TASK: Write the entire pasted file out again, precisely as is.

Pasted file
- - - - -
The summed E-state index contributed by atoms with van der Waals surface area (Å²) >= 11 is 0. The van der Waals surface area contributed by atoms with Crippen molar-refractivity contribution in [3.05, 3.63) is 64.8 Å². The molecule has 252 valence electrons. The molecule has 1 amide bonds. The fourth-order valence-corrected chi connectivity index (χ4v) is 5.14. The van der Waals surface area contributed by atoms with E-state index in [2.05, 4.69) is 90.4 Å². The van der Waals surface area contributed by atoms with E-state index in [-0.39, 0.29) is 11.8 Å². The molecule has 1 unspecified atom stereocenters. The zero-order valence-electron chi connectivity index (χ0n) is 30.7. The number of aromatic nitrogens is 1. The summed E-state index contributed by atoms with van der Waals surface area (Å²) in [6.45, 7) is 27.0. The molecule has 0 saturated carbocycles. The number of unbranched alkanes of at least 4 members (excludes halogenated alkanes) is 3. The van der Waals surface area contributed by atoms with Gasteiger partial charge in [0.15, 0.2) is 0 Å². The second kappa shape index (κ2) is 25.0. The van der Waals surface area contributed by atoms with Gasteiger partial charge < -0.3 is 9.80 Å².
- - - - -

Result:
The summed E-state index contributed by atoms with van der Waals surface area (Å²) >= 11 is 0. The van der Waals surface area contributed by atoms with Crippen molar-refractivity contribution in [3.05, 3.63) is 64.8 Å². The molecule has 252 valence electrons. The molecule has 1 amide bonds. The fourth-order valence-corrected chi connectivity index (χ4v) is 5.14. The van der Waals surface area contributed by atoms with E-state index in [2.05, 4.69) is 90.4 Å². The van der Waals surface area contributed by atoms with E-state index in [-0.39, 0.29) is 11.8 Å². The molecule has 1 unspecified atom stereocenters. The zero-order valence-electron chi connectivity index (χ0n) is 30.7. The number of aromatic nitrogens is 1. The summed E-state index contributed by atoms with van der Waals surface area (Å²) in [6.45, 7) is 27.0. The molecule has 0 saturated carbocycles. The number of unbranched alkanes of at least 4 members (excludes halogenated alkanes) is 3. The van der Waals surface area contributed by atoms with Gasteiger partial charge in [0.15, 0.2) is 0 Å². The second kappa shape index (κ2) is 25.0. The van der Waals surface area contributed by atoms with Gasteiger partial charge < -0.3 is 9.80 Å².